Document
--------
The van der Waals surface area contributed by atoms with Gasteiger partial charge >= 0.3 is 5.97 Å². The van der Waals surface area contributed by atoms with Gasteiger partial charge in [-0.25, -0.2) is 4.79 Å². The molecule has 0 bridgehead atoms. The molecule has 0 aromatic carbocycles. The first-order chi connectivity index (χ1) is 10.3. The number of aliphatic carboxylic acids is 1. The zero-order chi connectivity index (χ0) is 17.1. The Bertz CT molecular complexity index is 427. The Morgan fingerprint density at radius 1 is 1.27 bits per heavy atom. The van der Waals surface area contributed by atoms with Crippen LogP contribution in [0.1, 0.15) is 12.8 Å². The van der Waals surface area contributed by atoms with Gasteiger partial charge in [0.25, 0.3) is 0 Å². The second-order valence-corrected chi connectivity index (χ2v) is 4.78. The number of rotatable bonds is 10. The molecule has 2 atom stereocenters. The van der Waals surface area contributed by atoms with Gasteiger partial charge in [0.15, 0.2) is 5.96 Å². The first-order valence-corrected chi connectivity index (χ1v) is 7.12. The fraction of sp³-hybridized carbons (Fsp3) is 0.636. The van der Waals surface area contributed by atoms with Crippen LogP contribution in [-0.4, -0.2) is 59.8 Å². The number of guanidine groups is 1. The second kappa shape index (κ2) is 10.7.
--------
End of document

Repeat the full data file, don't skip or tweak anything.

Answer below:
The van der Waals surface area contributed by atoms with Gasteiger partial charge >= 0.3 is 5.97 Å². The van der Waals surface area contributed by atoms with Gasteiger partial charge in [-0.25, -0.2) is 4.79 Å². The molecule has 0 bridgehead atoms. The molecule has 0 aromatic carbocycles. The first-order chi connectivity index (χ1) is 10.3. The number of aliphatic carboxylic acids is 1. The zero-order chi connectivity index (χ0) is 17.1. The Bertz CT molecular complexity index is 427. The Morgan fingerprint density at radius 1 is 1.27 bits per heavy atom. The van der Waals surface area contributed by atoms with Crippen LogP contribution in [0.1, 0.15) is 12.8 Å². The van der Waals surface area contributed by atoms with Gasteiger partial charge in [0.25, 0.3) is 0 Å². The second-order valence-corrected chi connectivity index (χ2v) is 4.78. The number of rotatable bonds is 10. The molecule has 2 atom stereocenters. The van der Waals surface area contributed by atoms with Gasteiger partial charge in [0.15, 0.2) is 5.96 Å². The first-order valence-corrected chi connectivity index (χ1v) is 7.12. The fraction of sp³-hybridized carbons (Fsp3) is 0.636. The van der Waals surface area contributed by atoms with Crippen LogP contribution in [-0.4, -0.2) is 59.8 Å². The number of guanidine groups is 1. The second kappa shape index (κ2) is 10.7.